Grand argued that the Luminate and MOJO A Programs required franchisees to pay fees and purchase goods and services that violated the express terms of the Information Disclosure and constituted material modifications of the Franchise Agreements for which BP had failed to make the appropriate disclosures in compliance with Section 31101(c)(2) prior to seeking to enforce these material modifications. The court found that a dispute existed as to whether the Programs constituted a material modification of the Franchise Agreements.

BP’s Information Disclosure provided to Grand included the following language:

Franchisee is not required by agreement or by other device or practices to purchase from Franchisor or a designee of Franchisor any services, supplies, products, fixtures or other goods relating to establishment or operation of the franchise business, except for ARCO branded motor vehicle fuels and other ARCO branded petroleum products in accordance with the attached agreements. From time to time, Franchisor may offer Franchisee other services, supplies, products, fixtures or other goods relating to the operation of the franchise business, including, but not limited to, point-of-sale equipment and advertising material, which Franchisee may, but is not, required to purchase from BPWCP or a designee of BPWCP. However, Franchisee may be required to have certain equipment that meets certain specifications, including POS and method of payment equipment, telecommunications equipment, video surveillance equipment, as set forth in the attached agreements. Such equipment may only be available from the manufacturer or may be available to lease from BPWCP.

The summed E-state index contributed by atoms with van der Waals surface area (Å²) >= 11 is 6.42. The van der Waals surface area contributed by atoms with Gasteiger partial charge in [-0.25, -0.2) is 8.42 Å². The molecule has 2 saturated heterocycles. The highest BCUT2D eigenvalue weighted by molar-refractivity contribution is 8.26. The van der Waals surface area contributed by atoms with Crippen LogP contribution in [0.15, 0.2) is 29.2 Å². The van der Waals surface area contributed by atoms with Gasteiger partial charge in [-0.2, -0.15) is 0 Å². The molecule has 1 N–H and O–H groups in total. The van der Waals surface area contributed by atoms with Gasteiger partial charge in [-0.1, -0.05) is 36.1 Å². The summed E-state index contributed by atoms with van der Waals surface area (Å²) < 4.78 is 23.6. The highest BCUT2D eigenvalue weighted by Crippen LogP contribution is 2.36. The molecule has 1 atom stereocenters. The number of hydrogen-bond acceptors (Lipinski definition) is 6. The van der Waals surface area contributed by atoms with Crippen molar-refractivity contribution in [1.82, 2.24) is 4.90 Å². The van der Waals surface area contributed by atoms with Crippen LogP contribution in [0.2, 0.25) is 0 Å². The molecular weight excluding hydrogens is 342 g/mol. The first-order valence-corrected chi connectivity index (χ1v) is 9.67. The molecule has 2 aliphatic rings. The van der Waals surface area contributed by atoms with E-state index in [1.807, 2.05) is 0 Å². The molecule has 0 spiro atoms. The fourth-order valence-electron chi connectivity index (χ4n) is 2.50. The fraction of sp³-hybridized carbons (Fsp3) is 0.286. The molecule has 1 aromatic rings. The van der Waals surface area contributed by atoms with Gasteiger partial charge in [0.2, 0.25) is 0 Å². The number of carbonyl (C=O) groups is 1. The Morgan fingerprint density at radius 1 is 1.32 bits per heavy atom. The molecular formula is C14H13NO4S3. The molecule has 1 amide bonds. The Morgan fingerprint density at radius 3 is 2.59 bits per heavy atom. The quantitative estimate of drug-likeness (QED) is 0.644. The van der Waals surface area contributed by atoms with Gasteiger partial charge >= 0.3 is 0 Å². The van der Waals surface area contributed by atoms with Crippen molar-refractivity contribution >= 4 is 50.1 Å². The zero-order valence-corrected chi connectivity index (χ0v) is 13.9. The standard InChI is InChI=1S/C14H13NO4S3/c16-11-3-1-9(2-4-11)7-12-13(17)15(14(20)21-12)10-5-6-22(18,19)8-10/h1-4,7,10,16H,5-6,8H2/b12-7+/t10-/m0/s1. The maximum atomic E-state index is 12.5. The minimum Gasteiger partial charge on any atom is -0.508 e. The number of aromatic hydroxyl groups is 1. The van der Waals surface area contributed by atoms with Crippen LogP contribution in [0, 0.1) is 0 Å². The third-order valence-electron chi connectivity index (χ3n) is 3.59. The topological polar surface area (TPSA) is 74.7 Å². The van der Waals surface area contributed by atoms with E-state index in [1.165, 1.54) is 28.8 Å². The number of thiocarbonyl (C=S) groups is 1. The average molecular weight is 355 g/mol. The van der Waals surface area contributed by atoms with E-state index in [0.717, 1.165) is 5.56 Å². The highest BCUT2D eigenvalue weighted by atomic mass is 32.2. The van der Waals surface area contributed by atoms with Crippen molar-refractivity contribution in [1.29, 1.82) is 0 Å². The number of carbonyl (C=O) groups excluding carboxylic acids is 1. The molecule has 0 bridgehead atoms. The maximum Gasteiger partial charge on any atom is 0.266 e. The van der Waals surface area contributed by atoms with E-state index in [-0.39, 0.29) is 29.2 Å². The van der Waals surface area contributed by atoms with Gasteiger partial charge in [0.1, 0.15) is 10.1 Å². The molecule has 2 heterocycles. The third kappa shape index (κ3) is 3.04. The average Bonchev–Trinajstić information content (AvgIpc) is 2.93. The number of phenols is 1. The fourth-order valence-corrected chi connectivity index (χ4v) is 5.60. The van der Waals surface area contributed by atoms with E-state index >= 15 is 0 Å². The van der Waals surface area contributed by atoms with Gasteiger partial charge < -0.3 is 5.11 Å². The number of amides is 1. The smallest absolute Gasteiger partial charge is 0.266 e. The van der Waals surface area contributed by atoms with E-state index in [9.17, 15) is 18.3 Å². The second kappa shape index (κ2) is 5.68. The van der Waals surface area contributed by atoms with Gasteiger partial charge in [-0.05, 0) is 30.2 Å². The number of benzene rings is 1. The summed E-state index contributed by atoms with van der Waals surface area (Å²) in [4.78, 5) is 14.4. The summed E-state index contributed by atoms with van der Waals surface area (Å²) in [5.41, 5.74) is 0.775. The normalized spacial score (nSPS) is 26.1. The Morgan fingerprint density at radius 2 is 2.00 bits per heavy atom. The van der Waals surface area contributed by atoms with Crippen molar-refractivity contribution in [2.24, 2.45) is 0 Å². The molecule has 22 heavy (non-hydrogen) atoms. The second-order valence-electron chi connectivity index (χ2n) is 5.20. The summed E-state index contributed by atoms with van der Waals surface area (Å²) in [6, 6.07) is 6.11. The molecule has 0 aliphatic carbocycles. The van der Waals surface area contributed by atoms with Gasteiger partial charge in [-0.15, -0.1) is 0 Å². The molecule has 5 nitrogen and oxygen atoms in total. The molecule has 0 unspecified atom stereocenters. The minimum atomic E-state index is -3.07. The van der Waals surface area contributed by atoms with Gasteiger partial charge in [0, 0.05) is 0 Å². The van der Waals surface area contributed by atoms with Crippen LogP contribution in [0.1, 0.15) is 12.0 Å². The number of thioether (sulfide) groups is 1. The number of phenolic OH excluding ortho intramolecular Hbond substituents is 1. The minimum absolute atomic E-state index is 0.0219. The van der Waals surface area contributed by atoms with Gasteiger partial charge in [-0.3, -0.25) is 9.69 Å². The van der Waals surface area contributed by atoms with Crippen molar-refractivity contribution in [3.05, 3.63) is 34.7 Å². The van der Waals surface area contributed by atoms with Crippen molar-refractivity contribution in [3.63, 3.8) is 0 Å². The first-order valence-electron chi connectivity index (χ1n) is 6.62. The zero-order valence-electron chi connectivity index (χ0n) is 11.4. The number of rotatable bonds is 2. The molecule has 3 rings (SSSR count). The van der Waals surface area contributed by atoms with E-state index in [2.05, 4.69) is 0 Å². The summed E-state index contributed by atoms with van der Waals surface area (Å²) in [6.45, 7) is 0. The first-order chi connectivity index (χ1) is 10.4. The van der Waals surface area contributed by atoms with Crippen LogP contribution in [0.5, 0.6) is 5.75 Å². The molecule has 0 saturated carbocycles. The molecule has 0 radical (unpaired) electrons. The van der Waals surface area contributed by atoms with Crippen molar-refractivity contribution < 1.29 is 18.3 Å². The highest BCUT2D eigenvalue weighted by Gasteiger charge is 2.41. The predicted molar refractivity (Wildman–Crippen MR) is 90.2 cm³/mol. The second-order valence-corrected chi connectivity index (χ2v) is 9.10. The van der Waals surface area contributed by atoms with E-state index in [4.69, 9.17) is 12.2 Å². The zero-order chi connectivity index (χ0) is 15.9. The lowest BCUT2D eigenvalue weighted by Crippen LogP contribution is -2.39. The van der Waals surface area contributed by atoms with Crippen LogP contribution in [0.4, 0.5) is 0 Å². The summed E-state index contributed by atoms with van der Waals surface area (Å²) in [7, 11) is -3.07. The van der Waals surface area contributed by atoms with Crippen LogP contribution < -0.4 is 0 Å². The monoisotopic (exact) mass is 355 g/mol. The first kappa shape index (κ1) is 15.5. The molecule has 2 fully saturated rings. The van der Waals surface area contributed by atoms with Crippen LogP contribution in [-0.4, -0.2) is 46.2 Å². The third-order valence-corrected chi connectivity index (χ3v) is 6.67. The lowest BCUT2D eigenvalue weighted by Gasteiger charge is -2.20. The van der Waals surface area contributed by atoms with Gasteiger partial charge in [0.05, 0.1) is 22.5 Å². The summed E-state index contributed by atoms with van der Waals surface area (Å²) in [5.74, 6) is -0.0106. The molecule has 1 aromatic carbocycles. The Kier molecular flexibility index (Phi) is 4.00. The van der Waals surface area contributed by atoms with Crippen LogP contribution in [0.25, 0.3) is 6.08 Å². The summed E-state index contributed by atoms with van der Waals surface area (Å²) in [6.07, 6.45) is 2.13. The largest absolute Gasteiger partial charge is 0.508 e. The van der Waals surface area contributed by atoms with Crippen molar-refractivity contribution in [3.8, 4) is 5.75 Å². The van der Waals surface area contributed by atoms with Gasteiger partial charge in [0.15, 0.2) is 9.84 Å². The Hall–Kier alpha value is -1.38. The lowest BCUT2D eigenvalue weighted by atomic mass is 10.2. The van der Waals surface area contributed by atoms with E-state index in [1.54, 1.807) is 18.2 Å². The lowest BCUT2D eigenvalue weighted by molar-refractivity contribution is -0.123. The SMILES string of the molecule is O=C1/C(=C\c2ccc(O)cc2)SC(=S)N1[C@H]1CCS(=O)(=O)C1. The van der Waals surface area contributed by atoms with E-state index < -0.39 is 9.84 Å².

The court noted that the parties disputed the meaning of this key language, with Grand focusing on the bold language and BP on the underlined language.

Ultimately, the court concluded that “[g]iven the dispute, lack of legal briefing on contract interpretation, and the scant record presented, the Court cannot find as a matter of law that that the programs were either permitted by the franchise agreement or unlawful material modifications. Accordingly, the parties’ motions concerning the CFIL claims and defenses are DENIED.”

In their motion papers, BP had argued that the Information Disclosure is not the same as the Franchise Agreements, and that if any contradictions existed between the two, the Franchise Agreements would control. Grand contended that failure to comply with the terms of the Information Disclosure constituted (among other things) a breach of the Franchise Agreements. While not directly addressing this issue, the court did focus on the language from the Information Disclosure in concluding that genuine disputes of material fact existed, and thus the court appeared to be leaning towards Grand’s view of the interplay between the CFIL and contract law.

David M. Greeley, Esq. of Greeley Thompson, LLP prepared this Case Report. Mr. Greeley’s practice focuses on representing franchisors and franchisees in business disputes.